Platform, Person, Place: The Recipe for Productivity

T. Banting

T. Banting

Summary Bullets:

• Organizations should understand how employees work, what they need to do their job effectively, and where they need to work to ascertain what they need to be more productive.

• Organizations should only consider new collaboration and communications applications with the endorsement of their employees.

Many workplaces face daunting challenges today, including employee engagement, time management, and overwhelming workloads. And unfortunately, many vendors sell collaboration and communications technology as a panacea and not the business tool it really is. Communications and collaboration today is a combination of synchronous (i.e., communicating at the same time), and asynchronous tools; however, forcing people to use a tool that does not fit their personal preference inhibits their productivity. Some companies still try to force employees to adhere to standard platforms (e.g., email, unified communications, corporate intranet, etc.); however, consumer technology has made a strong presence in our everyday lives and subsequently, has made its way into businesses too – not only in terms of hardware preferences (e.g., smartphones and tablets), but also services. In an attempt to make themselves more productive employees are circumventing IT and embracing non-sanctioned applications (e.g. Skype, Facetime, HipChat, Slack, etc.), a phenomenon known as ‘shadow IT’.

To use an old adage, ‘you can lead a horse to water but you can’t make it drink’ – employees are finding their own ways to be more productive and many companies are unaware of the potential issues or choosing to ignore them. As shadow IT runs the risk of bypassing all the governance and compliance that organizations put in place to mitigate risk (and to adhere to specific laws and regulations), organizations should survey their users to understand how employees work, what they need to do their job effectively, and where they need to work from.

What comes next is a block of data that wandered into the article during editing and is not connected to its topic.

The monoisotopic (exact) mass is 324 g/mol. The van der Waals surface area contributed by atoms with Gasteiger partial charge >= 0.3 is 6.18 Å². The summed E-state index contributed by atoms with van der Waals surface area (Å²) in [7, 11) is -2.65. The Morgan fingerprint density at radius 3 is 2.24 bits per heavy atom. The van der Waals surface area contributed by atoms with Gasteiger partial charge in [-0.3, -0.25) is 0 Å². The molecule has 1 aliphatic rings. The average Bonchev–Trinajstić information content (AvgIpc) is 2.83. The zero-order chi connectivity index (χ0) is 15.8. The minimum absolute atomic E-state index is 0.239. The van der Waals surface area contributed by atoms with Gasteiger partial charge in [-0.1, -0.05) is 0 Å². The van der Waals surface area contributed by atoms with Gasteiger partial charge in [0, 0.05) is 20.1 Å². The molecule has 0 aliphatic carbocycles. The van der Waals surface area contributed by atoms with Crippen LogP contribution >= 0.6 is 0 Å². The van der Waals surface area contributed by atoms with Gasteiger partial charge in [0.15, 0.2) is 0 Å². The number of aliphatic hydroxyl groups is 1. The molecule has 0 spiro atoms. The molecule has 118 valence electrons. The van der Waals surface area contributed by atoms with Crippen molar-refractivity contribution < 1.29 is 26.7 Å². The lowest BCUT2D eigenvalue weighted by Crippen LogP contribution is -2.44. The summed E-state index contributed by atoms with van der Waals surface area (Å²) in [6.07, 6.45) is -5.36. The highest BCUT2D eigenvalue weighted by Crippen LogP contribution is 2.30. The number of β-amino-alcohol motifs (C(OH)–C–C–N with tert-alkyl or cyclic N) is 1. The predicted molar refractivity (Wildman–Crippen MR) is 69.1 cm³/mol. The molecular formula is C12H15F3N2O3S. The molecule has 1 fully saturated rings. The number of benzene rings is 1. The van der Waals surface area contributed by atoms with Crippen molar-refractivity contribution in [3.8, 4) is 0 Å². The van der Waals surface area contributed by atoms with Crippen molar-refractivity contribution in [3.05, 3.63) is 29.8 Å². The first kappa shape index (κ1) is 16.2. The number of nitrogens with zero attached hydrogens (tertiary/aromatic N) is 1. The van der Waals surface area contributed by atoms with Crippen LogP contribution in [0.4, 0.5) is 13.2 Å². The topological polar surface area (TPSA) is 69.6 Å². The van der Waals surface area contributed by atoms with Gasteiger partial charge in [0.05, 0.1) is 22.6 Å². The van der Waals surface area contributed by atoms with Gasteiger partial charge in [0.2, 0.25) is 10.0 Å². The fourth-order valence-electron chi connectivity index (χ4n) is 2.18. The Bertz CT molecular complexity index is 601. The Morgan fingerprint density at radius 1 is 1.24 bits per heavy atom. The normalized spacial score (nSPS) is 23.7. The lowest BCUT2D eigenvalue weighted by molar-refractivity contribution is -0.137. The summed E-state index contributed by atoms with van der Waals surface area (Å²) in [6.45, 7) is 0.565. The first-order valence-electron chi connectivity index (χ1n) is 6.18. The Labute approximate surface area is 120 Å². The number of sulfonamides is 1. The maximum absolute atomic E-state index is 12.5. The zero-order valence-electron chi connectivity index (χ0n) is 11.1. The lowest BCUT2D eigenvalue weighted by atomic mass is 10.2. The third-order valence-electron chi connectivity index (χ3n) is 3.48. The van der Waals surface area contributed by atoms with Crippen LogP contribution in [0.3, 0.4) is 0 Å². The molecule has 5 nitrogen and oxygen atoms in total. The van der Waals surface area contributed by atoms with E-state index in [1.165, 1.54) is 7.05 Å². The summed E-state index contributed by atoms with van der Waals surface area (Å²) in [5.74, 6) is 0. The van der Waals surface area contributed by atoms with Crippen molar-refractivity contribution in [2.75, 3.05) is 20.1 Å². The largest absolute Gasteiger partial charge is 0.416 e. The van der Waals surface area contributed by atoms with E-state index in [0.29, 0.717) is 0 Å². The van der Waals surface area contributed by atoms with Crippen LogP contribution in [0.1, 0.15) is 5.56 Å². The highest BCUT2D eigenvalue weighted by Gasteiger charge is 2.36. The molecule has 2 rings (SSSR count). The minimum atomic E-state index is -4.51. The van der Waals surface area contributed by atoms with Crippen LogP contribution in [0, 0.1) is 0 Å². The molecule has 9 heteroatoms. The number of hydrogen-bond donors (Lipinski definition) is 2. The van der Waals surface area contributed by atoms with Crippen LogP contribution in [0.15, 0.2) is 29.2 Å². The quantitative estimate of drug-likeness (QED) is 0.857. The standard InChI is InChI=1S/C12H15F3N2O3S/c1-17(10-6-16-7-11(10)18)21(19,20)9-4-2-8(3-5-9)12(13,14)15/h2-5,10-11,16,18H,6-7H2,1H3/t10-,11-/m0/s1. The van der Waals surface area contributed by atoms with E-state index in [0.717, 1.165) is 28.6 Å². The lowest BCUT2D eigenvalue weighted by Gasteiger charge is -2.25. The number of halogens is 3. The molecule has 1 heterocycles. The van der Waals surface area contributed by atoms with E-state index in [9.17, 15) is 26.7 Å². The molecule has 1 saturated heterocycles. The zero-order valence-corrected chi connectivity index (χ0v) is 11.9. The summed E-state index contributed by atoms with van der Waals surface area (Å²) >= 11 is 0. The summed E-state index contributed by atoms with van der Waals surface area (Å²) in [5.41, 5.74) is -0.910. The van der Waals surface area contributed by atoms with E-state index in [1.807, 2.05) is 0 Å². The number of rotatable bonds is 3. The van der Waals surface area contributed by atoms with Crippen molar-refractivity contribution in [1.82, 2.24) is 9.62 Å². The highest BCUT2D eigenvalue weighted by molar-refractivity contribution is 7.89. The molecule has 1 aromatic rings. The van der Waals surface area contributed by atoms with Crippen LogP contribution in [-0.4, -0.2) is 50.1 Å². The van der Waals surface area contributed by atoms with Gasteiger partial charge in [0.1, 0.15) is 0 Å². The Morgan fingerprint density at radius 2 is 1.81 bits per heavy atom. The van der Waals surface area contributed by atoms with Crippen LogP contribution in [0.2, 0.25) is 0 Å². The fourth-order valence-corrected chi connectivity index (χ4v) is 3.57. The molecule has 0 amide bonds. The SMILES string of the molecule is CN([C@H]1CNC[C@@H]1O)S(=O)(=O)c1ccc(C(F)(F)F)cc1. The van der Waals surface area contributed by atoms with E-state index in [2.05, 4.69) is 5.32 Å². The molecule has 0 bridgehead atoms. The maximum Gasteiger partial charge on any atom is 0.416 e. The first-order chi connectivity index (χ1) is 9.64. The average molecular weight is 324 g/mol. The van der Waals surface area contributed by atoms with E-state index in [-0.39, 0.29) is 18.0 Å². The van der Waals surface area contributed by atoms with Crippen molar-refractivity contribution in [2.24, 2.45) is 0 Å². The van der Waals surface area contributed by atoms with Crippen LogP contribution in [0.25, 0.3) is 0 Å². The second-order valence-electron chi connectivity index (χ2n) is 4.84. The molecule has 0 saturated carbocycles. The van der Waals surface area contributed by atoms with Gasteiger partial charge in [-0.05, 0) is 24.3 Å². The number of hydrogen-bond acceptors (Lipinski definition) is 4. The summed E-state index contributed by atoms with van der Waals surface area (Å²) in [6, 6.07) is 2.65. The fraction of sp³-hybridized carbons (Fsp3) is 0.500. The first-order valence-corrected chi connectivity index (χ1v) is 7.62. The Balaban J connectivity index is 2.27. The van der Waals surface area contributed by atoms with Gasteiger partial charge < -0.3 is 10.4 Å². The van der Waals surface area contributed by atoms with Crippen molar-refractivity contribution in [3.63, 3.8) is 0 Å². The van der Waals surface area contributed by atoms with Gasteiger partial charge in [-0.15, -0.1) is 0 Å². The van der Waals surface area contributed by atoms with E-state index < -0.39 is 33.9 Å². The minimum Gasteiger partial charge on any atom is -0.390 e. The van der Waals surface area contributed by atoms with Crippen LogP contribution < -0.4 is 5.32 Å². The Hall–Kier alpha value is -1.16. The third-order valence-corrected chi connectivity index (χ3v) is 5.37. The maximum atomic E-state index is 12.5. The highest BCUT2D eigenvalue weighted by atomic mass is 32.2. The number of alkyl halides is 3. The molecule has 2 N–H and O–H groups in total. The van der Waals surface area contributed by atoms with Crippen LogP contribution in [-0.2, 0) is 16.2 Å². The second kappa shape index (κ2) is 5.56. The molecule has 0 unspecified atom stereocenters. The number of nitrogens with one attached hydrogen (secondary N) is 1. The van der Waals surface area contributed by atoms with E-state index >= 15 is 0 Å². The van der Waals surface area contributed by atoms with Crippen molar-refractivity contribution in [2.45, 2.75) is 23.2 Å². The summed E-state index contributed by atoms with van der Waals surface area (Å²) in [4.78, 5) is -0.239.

People have their own preferences when it comes to communicating – not only in the applications they use, but also the location from which they access them and their preferred devices. For example, asynchronous tools have a number of benefits – they allow employees to build large stretches of focused and uninterrupted time, they allow people to collaborate with remote teams across multiple time zones, and they offer a plan of record that can be shared and referred to at a later date. Perhaps this is why e-mail is such a powerful communications tool; indeed, email allows employees to set aside time in their day to compose and read messages, plus email is easy to track, store, and to share. However, as more and more of our tools move to the cloud, collaborative team applications (e.g., Slack, HipChat, Cisco Spark, Unify Circuit, IBM’s Toscana project, etc.), may lead to a re-platforming choice in organizations, especially given that many of these solutions include synchronous real-time tools such as voice, video and conferencing.

There really is no single collaboration and communications tool (despite the hype of the last 20 years of unified communications), and organizations should only consider new collaboration and communications applications with the endorsement of their employees.

About Tim Banting
As Principal Analyst within the Business Technology and Software group, tracks and assesses the rapidly evolving communications and collaboration marketplace. His areas of coverage include collaboration platforms, unified communications, video collaboration and social analytics

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